The journey to becoming a nurse is a winding path for many nurses. The median age of a newly licensed nurse is 29 for an RN and 32 for an LPN, according to the 2020 National Nursing Workforce Survey. During National Nurses Week May 6 through 12, we’re happy to tell you how these four HopeHealth nurses found their way to a purpose-driven career.
Cynthia Brown, RN, CHPN, Clinical Educator
She was a professional seamstress for 23 years, operating her own custom drapery workroom and making costumes for clients. But when Cynthia Brown’s youngest child was preparing to start college, she decided it was time to sew herself a new career.
Still, Cindy was a little worried. She was 46 years old. Then she received some very good advice from a friend.
“I was thinking, ‘Oh my goodness. I’m going to be 50 when I graduate,” she recalls. “And they said … ‘Well you’re still going to be 50 anyway.’”
Cindy enrolled at the Community College of Rhode Island and spent two years completing the prerequisites before being accepted into the associate’s degree and registered nurse program. She graduated in 2007 on the same day her daughter graduated from Skidmore College.
During her clinical training, Cindy worked in the neurosurgery unit at Rhode Island Hospital and ended up working there for three years after she graduated. The experience led to her interest in working in the hospice field.
“I saw many patients with less than a peaceful exit from this world,” Cindy recalls. “I knew I would someday end up working in hospice.”
Cindy worked at another home hospice and palliative care agency for two years before coming to work at the HopeHealth Hulitar Hospice Center in 2012. After six years on the inpatient unit, she took on the added role of per diem educator, teaching clinical skills and Medicare documentation to new hires and providing clinical training for students from area universities.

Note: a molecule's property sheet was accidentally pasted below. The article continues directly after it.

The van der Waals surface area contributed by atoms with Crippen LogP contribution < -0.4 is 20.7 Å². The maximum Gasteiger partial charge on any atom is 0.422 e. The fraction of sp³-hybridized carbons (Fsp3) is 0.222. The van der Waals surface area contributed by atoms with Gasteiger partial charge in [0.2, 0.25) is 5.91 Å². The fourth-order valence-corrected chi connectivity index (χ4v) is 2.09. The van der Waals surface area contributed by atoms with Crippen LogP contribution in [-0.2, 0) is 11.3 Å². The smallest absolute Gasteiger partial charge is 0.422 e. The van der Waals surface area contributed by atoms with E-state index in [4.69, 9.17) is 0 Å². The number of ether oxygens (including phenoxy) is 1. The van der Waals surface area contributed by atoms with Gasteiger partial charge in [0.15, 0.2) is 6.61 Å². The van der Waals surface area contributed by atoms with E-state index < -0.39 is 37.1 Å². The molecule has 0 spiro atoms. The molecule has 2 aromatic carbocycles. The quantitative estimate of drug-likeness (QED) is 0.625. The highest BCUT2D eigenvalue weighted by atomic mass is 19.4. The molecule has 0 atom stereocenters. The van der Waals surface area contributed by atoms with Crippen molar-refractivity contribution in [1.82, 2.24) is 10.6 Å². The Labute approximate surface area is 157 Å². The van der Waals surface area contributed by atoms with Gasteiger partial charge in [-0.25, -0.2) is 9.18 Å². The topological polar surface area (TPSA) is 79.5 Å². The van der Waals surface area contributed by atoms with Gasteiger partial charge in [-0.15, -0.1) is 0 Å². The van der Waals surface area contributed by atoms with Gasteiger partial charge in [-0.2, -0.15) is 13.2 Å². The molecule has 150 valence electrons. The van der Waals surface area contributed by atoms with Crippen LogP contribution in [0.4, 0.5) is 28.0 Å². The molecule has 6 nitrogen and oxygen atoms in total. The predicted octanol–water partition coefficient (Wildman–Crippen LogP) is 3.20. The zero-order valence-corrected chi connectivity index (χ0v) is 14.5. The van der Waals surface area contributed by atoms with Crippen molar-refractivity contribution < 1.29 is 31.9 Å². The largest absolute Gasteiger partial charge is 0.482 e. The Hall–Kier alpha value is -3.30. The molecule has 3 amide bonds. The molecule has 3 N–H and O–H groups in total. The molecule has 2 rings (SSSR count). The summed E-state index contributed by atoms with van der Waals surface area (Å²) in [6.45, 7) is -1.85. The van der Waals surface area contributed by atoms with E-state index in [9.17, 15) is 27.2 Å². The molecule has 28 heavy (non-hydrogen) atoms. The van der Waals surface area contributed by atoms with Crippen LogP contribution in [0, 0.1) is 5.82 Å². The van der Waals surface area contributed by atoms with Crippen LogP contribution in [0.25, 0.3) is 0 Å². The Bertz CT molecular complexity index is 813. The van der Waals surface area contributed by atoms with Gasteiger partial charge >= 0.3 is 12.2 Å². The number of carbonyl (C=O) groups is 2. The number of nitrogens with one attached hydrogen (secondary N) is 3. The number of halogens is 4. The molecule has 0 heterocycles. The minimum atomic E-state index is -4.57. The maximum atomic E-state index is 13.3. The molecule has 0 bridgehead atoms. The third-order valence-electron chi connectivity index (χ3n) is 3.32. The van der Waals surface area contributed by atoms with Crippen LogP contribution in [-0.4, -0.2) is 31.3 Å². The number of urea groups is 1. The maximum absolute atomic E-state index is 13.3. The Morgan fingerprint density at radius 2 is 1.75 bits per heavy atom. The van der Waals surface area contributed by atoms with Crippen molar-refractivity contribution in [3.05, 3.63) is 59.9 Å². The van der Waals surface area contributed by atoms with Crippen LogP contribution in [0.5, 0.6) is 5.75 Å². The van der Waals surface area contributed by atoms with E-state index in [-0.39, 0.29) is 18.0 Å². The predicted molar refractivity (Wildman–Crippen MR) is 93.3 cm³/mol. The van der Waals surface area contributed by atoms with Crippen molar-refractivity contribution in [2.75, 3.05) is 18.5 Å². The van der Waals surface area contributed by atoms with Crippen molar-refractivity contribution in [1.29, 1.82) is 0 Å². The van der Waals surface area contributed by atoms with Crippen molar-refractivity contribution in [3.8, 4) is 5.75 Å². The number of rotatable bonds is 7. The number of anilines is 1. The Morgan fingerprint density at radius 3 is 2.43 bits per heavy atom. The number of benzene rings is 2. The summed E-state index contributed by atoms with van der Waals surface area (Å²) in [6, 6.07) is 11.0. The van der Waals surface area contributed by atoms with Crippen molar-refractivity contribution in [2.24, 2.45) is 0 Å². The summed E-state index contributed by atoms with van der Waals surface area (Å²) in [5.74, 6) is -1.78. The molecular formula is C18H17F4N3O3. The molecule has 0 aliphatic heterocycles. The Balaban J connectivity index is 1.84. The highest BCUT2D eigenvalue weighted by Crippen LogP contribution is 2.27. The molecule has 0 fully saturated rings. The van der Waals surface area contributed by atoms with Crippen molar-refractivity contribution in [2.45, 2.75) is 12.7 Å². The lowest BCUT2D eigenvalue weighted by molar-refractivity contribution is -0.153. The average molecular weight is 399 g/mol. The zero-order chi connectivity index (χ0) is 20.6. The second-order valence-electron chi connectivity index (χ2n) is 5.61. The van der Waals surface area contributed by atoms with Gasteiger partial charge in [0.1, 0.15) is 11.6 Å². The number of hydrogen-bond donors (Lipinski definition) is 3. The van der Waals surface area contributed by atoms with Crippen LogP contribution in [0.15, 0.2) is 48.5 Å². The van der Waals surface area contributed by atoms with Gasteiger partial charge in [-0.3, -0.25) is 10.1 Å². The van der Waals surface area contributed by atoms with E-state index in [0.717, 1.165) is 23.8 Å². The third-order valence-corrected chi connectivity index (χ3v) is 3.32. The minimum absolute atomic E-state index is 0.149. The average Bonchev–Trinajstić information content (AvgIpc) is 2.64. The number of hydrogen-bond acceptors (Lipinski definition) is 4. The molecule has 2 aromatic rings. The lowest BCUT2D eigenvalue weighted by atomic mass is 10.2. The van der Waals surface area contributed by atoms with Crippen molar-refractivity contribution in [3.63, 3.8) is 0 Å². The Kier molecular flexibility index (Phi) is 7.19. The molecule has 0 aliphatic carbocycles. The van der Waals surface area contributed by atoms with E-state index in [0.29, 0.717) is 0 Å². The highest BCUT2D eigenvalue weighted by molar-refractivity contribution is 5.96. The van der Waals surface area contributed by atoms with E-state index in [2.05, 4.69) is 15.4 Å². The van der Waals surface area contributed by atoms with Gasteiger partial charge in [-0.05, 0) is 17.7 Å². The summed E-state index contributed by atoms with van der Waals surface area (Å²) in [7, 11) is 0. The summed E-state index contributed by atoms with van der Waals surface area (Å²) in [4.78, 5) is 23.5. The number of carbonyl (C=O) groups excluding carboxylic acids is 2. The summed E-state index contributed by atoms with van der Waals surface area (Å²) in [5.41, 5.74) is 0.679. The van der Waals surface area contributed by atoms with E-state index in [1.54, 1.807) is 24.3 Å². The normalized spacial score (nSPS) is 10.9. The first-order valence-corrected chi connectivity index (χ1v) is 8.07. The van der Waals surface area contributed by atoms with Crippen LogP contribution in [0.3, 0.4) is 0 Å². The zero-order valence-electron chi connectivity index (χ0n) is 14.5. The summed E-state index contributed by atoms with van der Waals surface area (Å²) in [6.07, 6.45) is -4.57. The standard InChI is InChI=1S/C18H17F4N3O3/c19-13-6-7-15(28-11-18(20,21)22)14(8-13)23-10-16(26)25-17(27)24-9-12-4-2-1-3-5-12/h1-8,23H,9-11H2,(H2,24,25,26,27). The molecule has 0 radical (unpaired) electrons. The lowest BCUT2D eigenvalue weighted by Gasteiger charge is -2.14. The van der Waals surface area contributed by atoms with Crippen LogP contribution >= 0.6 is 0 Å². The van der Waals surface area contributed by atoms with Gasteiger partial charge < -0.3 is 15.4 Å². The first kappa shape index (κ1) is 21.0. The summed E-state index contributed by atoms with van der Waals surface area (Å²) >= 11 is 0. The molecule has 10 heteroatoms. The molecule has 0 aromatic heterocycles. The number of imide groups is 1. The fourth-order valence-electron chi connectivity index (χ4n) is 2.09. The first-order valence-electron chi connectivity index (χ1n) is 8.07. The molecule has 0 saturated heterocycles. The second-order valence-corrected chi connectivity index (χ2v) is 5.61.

In 2018, Cindy became a full-time clinical educator. She oversees HopeHealth’s program supporting staff nurses and aides studying for professional certification exams. And she easily identifies with adult learners like she had been, not so long ago.
“The years have gone so fast,” Cindy says.
Rosemary Fakunle, LPN, Home Care Nurse
She comes from a family of nurses, including an aunt who had her own home health care agency. But when Rosemary Fakunle graduated from high school and headed to the University of Rhode Island, she chose psychology over nursing as her major.
After earning her bachelor’s degree, Rosemary worked as an activities assistant director at a nursing home in Providence. She enjoyed planning exercise sessions for patients, and for the family members who often visited their loved ones. Many of her patients had Alzheimer’s or a related dementia and didn’t remember participating in the activities. But Rosemary saw the positive effect it left on the patients and how much it meant for families to be able to participate.
“They were getting that quality time and it makes the family member feel better,” Rosemary recalls. “It was challenging. I think that drew me to nursing.”
Rosemary went back to school to earn a nursing degree and became a licensed practical nurse in 2013. She worked in long-term care facilities before joining HopeHealth Visiting Nurse in 2019.
“What I like especially is the one-on-one,” she says. “They always say nursing is a very rewarding career. I feel that even more during this pandemic. You’re coming into their homes. Now, you’re not just a nurse but you’re their friend.”
Bonding with her patients has been especially meaningful during the pandemic. Rosemary helped a few patients who had difficulty getting their COVID-19 vaccines by calling their primary care doctors on their behalf.